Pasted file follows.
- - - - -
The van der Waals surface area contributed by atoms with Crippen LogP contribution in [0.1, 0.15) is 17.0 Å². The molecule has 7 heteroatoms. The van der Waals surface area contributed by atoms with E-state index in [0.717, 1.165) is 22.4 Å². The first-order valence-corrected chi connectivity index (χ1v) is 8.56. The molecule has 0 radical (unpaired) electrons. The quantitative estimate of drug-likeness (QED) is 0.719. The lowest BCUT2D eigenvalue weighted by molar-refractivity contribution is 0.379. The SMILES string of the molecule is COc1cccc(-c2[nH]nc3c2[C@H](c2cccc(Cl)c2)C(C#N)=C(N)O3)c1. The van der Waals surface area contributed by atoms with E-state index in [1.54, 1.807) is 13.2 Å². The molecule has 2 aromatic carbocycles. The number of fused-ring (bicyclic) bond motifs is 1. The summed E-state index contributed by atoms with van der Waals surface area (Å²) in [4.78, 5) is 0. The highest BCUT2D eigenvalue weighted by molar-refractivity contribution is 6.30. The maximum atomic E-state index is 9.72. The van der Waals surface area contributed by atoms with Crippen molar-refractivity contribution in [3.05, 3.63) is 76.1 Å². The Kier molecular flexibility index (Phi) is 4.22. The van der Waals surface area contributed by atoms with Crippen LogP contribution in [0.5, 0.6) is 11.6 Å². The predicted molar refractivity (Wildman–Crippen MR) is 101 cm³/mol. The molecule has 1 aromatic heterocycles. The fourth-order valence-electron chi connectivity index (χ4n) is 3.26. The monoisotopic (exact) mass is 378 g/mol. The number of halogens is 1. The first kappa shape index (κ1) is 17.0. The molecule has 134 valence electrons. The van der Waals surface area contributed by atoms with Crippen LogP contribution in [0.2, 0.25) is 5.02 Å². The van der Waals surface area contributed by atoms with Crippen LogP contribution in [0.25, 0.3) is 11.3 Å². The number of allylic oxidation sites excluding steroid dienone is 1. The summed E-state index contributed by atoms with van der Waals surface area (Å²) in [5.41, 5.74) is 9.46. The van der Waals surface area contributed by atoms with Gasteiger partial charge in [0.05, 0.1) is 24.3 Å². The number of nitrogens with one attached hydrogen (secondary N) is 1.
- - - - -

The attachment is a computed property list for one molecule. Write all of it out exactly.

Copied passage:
The van der Waals surface area contributed by atoms with Crippen LogP contribution in [0.1, 0.15) is 17.0 Å². The molecule has 7 heteroatoms. The van der Waals surface area contributed by atoms with E-state index in [0.717, 1.165) is 22.4 Å². The first-order valence-corrected chi connectivity index (χ1v) is 8.56. The molecule has 0 radical (unpaired) electrons. The quantitative estimate of drug-likeness (QED) is 0.719. The lowest BCUT2D eigenvalue weighted by molar-refractivity contribution is 0.379. The SMILES string of the molecule is COc1cccc(-c2[nH]nc3c2[C@H](c2cccc(Cl)c2)C(C#N)=C(N)O3)c1. The van der Waals surface area contributed by atoms with E-state index in [1.54, 1.807) is 13.2 Å². The molecule has 2 aromatic carbocycles. The number of fused-ring (bicyclic) bond motifs is 1. The summed E-state index contributed by atoms with van der Waals surface area (Å²) in [4.78, 5) is 0. The highest BCUT2D eigenvalue weighted by molar-refractivity contribution is 6.30. The maximum atomic E-state index is 9.72. The van der Waals surface area contributed by atoms with Crippen molar-refractivity contribution in [3.05, 3.63) is 76.1 Å². The Kier molecular flexibility index (Phi) is 4.22. The van der Waals surface area contributed by atoms with Crippen LogP contribution in [0.5, 0.6) is 11.6 Å². The predicted molar refractivity (Wildman–Crippen MR) is 101 cm³/mol. The molecule has 1 aromatic heterocycles. The fourth-order valence-electron chi connectivity index (χ4n) is 3.26. The monoisotopic (exact) mass is 378 g/mol. The number of halogens is 1. The first kappa shape index (κ1) is 17.0. The molecule has 134 valence electrons. The van der Waals surface area contributed by atoms with Crippen LogP contribution in [0.2, 0.25) is 5.02 Å². The van der Waals surface area contributed by atoms with Crippen LogP contribution in [0.25, 0.3) is 11.3 Å². The number of allylic oxidation sites excluding steroid dienone is 1. The summed E-state index contributed by atoms with van der Waals surface area (Å²) in [5.41, 5.74) is 9.46. The van der Waals surface area contributed by atoms with Gasteiger partial charge in [0.05, 0.1) is 24.3 Å². The number of nitrogens with one attached hydrogen (secondary N) is 1.